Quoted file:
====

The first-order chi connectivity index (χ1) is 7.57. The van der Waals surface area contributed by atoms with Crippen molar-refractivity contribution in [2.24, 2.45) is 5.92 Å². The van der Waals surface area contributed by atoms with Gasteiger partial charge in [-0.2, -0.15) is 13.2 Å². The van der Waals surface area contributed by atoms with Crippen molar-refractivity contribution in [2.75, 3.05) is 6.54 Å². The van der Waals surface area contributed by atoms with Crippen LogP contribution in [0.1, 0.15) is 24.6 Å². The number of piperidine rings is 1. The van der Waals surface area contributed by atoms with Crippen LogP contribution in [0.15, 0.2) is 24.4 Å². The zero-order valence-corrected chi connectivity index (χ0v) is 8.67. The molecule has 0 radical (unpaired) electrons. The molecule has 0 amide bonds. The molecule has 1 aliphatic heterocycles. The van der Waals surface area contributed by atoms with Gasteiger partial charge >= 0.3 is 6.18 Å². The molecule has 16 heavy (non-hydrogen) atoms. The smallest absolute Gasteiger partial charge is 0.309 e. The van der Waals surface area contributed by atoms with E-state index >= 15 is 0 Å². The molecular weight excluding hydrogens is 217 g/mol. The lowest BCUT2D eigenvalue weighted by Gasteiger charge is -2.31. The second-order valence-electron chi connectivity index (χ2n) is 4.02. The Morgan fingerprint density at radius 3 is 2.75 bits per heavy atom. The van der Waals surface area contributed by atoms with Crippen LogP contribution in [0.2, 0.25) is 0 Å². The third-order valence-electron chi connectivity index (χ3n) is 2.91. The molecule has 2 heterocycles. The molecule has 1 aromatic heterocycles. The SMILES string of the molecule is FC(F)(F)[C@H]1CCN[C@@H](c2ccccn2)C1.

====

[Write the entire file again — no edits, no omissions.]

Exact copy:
The first-order chi connectivity index (χ1) is 7.57. The van der Waals surface area contributed by atoms with Crippen molar-refractivity contribution in [2.24, 2.45) is 5.92 Å². The van der Waals surface area contributed by atoms with Gasteiger partial charge in [-0.2, -0.15) is 13.2 Å². The van der Waals surface area contributed by atoms with Crippen molar-refractivity contribution in [2.75, 3.05) is 6.54 Å². The van der Waals surface area contributed by atoms with Crippen LogP contribution in [0.1, 0.15) is 24.6 Å². The number of piperidine rings is 1. The van der Waals surface area contributed by atoms with Crippen LogP contribution in [0.15, 0.2) is 24.4 Å². The zero-order valence-corrected chi connectivity index (χ0v) is 8.67. The molecule has 0 radical (unpaired) electrons. The molecule has 0 amide bonds. The molecule has 1 aliphatic heterocycles. The van der Waals surface area contributed by atoms with Gasteiger partial charge >= 0.3 is 6.18 Å². The molecule has 16 heavy (non-hydrogen) atoms. The smallest absolute Gasteiger partial charge is 0.309 e. The van der Waals surface area contributed by atoms with E-state index >= 15 is 0 Å². The molecular weight excluding hydrogens is 217 g/mol. The lowest BCUT2D eigenvalue weighted by Gasteiger charge is -2.31. The second-order valence-electron chi connectivity index (χ2n) is 4.02. The Morgan fingerprint density at radius 3 is 2.75 bits per heavy atom. The van der Waals surface area contributed by atoms with Crippen LogP contribution in [0.2, 0.25) is 0 Å². The third-order valence-electron chi connectivity index (χ3n) is 2.91. The molecule has 2 heterocycles. The molecule has 1 aromatic heterocycles. The SMILES string of the molecule is FC(F)(F)[C@H]1CCN[C@@H](c2ccccn2)C1.